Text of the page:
Later in November 2015, Plaintiff attended a consultative examination with Eulogio Sioson, M.D. (Tr. 451-55). Plaintiff reported pain in her lower back, knees, neck, and ankles. (Tr. 451). The pain in her knees and ankles arose after walking for five minutes, going up/down ten steps, or standing less than five minutes. Id. She “sometimes” drove; she did her own laundry, “light” cleaning, cooking, dishes, and grocery shopping. Id. Her son did the “heavy” household chores. Id. Plaintiff could dress, shower, button, tie, and grasp. Id. She could not comb her hair due to shoulder pain. Id. Plaintiff estimated she could lift and carry five pounds and rated her pain at 7/10. Id. Plaintiff also reported a history of depression, brought on by her daughter's death in 2012. Id. She had suicidal thoughts in the past with no attempts, poor sleep, and poor appetite. Id. Plaintiff felt tired “all the time” and hopeless “sometimes”. Id. She had memory and concentration issues and “sometimes” heard voices. Id. On examination, Dr. Sioson found Plaintiff walked normally with no assistive device; she lost her balance trying to heel/toe walk, and declined to squat due to back pain. (Tr. 452). She could get on and off the examination table. Id. Plaintiff had tenderness in her left knee and limited range of motion in her left shoulder (which she attributed to her neck pain). Id. She could grasp and hold a 1.6-pound dynamometer and manipulate with each hand; she could handle a clipboard, personal items, pill containers, and papers. Id. Dr. Sioson also found Plaintiff had tenderness in her neck and lower back and negative straight leg tests. Id. She was alert, oriented, and cooperative with no abnormal behavior. Id. Dr. Sioson diagnosed neck/back/joint pain, hypertension, and diabetes mellitus with probable peripheral neuropathy. Id.

         Also in November 2015, Plaintiff attended a consultative examination with psychologist J. Joseph Konieczny, Ph.D. (Tr. 457-60). Plaintiff reported recent depression and an overall history of depression since her daughter's death in 2012. (Tr. 458). She was tearful during the session and reported daily crying episodes. Id. Plaintiff had some tremulousness in her legs during the session, stating “I get nervous”. Id. Plaintiff appeared well groomed with adequate hygiene. Id. She had some psychomotor retardation. Id. Plaintiff was subdued and tearful, but cooperative. Id. She had adequate motivation and participation throughout the evaluation. Id. Plaintiff had clear and coherent speech but poor eye contact. Id. She was oriented to person, place, and time; showed no indication of impairment in her ability to concentrate or attend tasks, and showed no deficits in her ability to perform logical abstract reasoning. (Tr. 458-59). Plaintiff also had fair insight and judgment. (Tr. 459).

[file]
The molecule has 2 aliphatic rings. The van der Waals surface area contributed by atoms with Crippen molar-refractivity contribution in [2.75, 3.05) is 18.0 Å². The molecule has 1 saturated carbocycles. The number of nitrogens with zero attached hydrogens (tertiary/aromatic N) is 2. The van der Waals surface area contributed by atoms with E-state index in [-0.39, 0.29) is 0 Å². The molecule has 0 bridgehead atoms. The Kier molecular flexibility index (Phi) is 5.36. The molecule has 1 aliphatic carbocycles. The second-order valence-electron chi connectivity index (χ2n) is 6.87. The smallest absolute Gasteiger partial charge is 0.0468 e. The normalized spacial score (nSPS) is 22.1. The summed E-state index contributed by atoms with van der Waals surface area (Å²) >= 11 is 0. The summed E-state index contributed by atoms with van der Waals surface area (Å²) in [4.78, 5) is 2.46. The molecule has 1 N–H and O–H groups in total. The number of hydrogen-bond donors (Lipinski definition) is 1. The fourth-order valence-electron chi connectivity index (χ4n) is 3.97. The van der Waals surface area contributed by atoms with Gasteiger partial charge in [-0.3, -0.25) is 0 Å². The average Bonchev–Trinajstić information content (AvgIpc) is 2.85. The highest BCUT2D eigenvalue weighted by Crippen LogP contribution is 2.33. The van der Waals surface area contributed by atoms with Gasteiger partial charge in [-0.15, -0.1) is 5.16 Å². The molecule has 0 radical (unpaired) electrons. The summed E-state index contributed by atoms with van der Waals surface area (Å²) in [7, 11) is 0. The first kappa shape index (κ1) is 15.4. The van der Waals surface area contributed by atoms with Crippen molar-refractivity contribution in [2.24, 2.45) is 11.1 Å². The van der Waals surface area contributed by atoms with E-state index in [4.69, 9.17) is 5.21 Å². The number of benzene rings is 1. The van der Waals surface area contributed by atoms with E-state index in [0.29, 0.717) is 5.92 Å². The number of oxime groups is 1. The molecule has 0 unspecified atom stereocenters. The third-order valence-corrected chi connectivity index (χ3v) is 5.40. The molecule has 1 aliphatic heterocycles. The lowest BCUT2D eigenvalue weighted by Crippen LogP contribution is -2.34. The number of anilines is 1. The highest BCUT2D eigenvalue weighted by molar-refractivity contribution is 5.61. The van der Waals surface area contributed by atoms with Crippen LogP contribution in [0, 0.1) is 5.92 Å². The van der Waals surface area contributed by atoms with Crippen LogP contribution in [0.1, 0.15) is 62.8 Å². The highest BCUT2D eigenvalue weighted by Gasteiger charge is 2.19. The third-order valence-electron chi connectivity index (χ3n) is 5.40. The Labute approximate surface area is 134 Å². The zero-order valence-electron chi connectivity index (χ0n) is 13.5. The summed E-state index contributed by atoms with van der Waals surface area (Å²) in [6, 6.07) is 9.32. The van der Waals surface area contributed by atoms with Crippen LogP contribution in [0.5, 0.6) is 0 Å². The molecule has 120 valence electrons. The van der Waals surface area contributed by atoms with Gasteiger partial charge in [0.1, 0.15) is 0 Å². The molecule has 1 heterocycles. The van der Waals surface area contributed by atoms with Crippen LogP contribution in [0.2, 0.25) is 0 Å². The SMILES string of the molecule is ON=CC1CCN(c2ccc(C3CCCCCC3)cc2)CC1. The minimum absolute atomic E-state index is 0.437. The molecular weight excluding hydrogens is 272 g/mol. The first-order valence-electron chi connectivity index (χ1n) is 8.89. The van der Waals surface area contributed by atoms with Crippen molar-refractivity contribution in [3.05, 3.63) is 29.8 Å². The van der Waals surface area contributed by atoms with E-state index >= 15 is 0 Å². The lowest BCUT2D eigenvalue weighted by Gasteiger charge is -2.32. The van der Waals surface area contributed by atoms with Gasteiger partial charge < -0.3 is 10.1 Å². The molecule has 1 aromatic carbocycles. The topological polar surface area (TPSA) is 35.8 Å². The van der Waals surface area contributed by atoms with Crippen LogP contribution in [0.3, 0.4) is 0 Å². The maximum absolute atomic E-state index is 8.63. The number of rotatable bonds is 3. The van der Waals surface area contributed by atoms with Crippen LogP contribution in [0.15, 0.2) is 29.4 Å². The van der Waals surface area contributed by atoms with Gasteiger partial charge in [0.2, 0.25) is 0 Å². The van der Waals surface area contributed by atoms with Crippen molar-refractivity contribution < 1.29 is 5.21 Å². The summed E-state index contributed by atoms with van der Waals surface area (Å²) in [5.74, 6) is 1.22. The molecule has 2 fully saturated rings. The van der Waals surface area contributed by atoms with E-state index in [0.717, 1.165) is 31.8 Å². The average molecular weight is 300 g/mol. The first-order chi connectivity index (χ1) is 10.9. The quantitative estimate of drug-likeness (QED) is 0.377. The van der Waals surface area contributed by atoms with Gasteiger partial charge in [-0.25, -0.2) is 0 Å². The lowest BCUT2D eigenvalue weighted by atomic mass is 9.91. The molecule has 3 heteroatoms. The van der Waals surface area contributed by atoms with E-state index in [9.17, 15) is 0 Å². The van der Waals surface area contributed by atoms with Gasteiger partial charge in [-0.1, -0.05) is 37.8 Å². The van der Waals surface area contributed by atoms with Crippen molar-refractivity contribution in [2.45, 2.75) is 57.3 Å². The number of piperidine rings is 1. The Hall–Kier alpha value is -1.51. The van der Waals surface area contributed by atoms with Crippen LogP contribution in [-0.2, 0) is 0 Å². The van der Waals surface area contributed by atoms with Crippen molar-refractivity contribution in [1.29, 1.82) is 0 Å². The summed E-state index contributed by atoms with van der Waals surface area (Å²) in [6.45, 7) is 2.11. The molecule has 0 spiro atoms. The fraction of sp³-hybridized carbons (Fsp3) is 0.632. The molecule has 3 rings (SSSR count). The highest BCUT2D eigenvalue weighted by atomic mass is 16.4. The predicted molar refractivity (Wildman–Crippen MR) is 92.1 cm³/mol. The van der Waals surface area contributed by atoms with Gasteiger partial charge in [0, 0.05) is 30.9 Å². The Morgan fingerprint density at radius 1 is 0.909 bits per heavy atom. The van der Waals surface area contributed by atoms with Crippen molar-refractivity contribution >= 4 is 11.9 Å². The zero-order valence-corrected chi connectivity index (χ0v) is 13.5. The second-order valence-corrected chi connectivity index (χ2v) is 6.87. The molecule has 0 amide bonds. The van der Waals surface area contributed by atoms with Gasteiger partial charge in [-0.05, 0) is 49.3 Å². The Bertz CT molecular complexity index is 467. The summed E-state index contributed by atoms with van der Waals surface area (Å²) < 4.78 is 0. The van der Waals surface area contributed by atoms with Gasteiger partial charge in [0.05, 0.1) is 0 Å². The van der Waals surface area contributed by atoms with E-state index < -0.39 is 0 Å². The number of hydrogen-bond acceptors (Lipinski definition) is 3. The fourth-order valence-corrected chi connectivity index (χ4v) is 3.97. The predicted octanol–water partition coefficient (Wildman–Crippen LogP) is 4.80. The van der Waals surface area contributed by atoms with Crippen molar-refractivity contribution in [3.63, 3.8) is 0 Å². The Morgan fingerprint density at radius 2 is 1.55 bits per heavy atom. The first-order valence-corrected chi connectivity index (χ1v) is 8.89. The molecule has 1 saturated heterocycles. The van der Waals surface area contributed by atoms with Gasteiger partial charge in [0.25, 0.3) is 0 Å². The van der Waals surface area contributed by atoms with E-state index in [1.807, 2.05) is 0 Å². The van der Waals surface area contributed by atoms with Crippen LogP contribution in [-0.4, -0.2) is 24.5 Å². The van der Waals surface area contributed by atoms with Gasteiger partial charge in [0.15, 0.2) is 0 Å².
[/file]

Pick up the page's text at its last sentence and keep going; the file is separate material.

Plaintiff saw Carla Baster, D.O., in December 2015 because her knee “went out” as she walked out a door; she fell, twisted her leg, and landed on her back. (Tr. 579). Plaintiff reported pain from her hip to her knee. Id. On examination, she had generalized knee pain and “very limited” range of motion. Id. Dr. Baster found Plaintiff difficult to examine because Plaintiff could not flex her knee. Id. Further, Dr. Baster found Plaintiff had tenderness through her lateral hip and upper leg; she refused a range of motion examination in this area. Id. Dr. Baster diagnosed a left knee strain and ordered x-rays. (Tr. 580). A left hip x-ray revealed “no acute osseous or ...